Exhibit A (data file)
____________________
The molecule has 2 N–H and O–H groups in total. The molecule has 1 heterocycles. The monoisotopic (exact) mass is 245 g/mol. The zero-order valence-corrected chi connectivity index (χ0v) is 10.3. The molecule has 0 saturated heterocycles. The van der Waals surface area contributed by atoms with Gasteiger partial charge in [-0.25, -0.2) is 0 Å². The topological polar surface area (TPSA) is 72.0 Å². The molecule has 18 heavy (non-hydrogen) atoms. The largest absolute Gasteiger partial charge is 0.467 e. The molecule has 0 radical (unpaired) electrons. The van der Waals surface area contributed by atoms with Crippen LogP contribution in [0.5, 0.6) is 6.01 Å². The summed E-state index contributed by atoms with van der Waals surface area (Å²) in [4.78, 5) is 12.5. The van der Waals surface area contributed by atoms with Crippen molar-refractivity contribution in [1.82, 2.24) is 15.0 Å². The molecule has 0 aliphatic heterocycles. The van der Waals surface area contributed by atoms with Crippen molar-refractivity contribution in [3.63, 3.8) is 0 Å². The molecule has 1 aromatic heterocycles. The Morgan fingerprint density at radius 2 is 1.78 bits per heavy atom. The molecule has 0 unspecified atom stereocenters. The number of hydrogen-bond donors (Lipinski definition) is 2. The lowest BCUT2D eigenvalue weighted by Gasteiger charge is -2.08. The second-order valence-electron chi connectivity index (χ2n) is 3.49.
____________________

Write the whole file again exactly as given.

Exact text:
The molecule has 2 N–H and O–H groups in total. The molecule has 1 heterocycles. The monoisotopic (exact) mass is 245 g/mol. The zero-order valence-corrected chi connectivity index (χ0v) is 10.3. The molecule has 0 saturated heterocycles. The van der Waals surface area contributed by atoms with Gasteiger partial charge in [-0.25, -0.2) is 0 Å². The topological polar surface area (TPSA) is 72.0 Å². The molecule has 18 heavy (non-hydrogen) atoms. The largest absolute Gasteiger partial charge is 0.467 e. The molecule has 0 radical (unpaired) electrons. The van der Waals surface area contributed by atoms with Crippen LogP contribution in [0.5, 0.6) is 6.01 Å². The summed E-state index contributed by atoms with van der Waals surface area (Å²) in [4.78, 5) is 12.5. The van der Waals surface area contributed by atoms with Crippen molar-refractivity contribution in [1.82, 2.24) is 15.0 Å². The molecule has 0 aliphatic heterocycles. The van der Waals surface area contributed by atoms with Crippen molar-refractivity contribution in [3.63, 3.8) is 0 Å². The molecule has 1 aromatic heterocycles. The Morgan fingerprint density at radius 2 is 1.78 bits per heavy atom. The molecule has 0 unspecified atom stereocenters. The number of hydrogen-bond donors (Lipinski definition) is 2. The lowest BCUT2D eigenvalue weighted by Gasteiger charge is -2.08. The second-order valence-electron chi connectivity index (χ2n) is 3.49.